This thinking was borne out of the experience of the last ceasefire agreement in 2012. The terms stipulated that after 24 hours, talks would begin on opening crossings into Gaza and allowing free movement of people and goods. That did not happen, and the two sides disagreed on what that meant. Hamas said the deal covered the opening of all Gaza's border crossings with Israel and Egypt, but Israel said it would not lift its blockade.

A repeat of this would mean Hamas not having anything tangible to show the Palestinians of Gaza for all the death and destruction Israel is inflicting on them. This could undermine its popularity and its image as an effective resister of Israeli aggression.

However, agreeing short- and longer-term issues simultaneously would provide no guarantee of Israel's abidance. Indeed, it has left behind a trail of violated deals. Within just a week of the 2012 ceasefire taking effect, Israel had killed a Gaza Palestinian civilian, injured at least 15, arrested nine fishermen at sea, and sunk several fishing boats, not to mention numerous provocations in the West Bank. No Palestinian factions responded to these clear violations.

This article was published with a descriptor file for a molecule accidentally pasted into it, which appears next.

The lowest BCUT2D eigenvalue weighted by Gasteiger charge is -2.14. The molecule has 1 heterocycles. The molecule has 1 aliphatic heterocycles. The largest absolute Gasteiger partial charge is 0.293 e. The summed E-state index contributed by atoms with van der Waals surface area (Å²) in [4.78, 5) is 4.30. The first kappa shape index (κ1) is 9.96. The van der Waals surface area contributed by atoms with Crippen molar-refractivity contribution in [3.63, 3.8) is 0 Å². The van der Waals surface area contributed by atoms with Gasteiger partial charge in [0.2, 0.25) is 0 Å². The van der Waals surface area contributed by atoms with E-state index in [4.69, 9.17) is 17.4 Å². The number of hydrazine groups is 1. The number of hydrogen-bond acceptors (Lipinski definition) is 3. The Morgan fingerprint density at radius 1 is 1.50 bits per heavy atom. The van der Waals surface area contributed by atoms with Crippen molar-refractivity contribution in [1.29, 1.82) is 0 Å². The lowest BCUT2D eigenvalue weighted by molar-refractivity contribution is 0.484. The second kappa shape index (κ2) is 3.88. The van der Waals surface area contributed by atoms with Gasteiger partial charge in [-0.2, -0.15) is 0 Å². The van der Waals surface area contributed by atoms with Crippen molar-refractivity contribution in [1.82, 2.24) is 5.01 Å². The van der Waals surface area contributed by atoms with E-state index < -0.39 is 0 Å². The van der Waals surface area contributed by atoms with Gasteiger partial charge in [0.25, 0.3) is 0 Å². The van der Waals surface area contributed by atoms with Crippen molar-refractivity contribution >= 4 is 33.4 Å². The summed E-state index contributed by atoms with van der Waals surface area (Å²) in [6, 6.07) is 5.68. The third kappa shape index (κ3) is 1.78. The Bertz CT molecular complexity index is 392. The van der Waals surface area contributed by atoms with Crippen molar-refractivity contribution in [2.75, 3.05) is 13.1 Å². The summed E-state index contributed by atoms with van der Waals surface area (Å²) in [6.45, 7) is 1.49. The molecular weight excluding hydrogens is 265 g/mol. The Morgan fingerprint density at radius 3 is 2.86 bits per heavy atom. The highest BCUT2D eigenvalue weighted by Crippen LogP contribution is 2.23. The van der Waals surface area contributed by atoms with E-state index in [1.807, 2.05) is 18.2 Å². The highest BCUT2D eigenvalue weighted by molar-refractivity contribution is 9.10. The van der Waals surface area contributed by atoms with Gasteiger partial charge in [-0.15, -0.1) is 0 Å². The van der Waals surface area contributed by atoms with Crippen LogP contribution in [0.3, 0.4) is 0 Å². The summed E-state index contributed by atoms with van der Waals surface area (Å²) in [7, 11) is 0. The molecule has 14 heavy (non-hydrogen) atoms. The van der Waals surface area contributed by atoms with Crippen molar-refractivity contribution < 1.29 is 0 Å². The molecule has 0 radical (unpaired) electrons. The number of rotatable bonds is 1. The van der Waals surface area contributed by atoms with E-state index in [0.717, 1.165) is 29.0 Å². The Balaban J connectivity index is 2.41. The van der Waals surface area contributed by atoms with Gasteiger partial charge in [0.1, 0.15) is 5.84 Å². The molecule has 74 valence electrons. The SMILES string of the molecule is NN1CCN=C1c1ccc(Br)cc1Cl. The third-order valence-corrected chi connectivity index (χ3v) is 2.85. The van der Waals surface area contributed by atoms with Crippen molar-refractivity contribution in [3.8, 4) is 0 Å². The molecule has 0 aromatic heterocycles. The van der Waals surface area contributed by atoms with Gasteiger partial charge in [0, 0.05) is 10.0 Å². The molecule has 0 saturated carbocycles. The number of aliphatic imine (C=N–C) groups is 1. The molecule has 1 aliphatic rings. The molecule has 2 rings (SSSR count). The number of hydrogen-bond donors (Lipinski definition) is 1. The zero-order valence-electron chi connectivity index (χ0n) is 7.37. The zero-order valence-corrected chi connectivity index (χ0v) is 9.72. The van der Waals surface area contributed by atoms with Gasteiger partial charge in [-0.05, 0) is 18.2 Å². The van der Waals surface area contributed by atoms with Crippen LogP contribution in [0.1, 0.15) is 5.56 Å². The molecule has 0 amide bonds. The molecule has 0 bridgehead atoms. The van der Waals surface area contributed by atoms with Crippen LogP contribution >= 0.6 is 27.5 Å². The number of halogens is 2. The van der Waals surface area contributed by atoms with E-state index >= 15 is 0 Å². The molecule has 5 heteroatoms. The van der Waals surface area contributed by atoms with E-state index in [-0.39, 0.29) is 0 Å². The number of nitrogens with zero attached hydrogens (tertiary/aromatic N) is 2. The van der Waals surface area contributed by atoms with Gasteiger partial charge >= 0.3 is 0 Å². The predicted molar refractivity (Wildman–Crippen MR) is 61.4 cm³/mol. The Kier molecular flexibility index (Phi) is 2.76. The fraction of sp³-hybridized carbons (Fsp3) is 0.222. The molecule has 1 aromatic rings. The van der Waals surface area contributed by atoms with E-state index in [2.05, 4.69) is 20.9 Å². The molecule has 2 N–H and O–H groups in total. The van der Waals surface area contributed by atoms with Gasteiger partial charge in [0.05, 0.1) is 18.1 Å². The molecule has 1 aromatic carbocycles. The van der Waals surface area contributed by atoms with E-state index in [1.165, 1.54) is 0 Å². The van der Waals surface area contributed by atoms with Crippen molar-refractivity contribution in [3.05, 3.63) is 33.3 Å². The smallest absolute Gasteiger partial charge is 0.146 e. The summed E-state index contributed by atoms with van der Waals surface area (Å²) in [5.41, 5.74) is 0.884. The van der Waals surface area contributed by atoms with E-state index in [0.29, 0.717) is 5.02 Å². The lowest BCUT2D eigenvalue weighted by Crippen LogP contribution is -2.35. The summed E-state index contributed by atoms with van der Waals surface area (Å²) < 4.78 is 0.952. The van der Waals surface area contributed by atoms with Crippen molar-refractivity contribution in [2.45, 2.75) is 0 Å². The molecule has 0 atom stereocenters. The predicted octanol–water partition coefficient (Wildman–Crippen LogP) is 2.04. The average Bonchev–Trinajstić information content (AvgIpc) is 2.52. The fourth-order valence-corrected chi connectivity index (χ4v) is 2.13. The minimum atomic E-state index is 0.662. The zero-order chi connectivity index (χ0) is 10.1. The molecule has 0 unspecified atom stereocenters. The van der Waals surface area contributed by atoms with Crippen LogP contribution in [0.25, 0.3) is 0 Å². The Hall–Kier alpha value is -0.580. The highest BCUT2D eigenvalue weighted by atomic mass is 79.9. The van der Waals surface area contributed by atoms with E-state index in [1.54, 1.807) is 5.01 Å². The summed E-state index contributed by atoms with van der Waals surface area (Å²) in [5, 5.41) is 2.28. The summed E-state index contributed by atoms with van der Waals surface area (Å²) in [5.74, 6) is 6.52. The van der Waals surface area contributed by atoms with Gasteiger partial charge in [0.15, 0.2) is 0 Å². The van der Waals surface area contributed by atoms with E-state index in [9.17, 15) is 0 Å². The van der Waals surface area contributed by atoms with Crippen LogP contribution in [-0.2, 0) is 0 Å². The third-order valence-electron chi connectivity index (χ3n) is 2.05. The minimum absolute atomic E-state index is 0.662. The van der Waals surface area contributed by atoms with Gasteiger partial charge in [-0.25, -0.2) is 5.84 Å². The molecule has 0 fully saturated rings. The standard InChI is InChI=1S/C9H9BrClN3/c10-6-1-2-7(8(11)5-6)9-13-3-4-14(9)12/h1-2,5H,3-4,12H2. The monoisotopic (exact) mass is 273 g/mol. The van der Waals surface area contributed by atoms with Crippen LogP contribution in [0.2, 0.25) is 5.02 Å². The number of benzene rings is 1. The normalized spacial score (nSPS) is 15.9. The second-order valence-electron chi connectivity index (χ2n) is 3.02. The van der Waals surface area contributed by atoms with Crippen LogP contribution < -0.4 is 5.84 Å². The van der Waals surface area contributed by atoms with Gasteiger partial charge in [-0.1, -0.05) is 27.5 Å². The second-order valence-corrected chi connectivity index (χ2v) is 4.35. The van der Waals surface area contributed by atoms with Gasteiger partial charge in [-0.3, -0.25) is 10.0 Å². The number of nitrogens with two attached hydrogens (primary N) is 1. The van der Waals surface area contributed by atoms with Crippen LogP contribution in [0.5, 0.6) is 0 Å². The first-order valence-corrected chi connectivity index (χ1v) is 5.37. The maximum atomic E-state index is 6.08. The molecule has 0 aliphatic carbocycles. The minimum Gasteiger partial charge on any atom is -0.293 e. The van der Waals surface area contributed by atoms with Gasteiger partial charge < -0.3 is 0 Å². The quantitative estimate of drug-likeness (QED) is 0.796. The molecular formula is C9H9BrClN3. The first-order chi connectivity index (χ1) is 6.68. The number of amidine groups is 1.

Hamas' defiance

A fundamental difficulty facing Hamas is that Israel feels no need for comprehensive negotiations. The latter has maintained its siege of Gaza without international repercussions, and is being aided and abetted by Egypt. International calls for a ceasefire have largely ignored the underlying issue of the blockade.

In addition, Hamas' current domestic and regional positions are weak. At home, in Gaza, it has failed to improve the lot of Palestinians or bring them any closer to statehood. It is also openly at odds with the Palestinian Authority despite the reconciliation deal, which now exists in name only. Regionally, it has lost an ally in Morsi, as well as backing from Damascus and Tehran due to its support for the Syrian revolution. It is also viewed unfavourably by certain Gulf states.

INTERACTIVE: Gaza Under Attack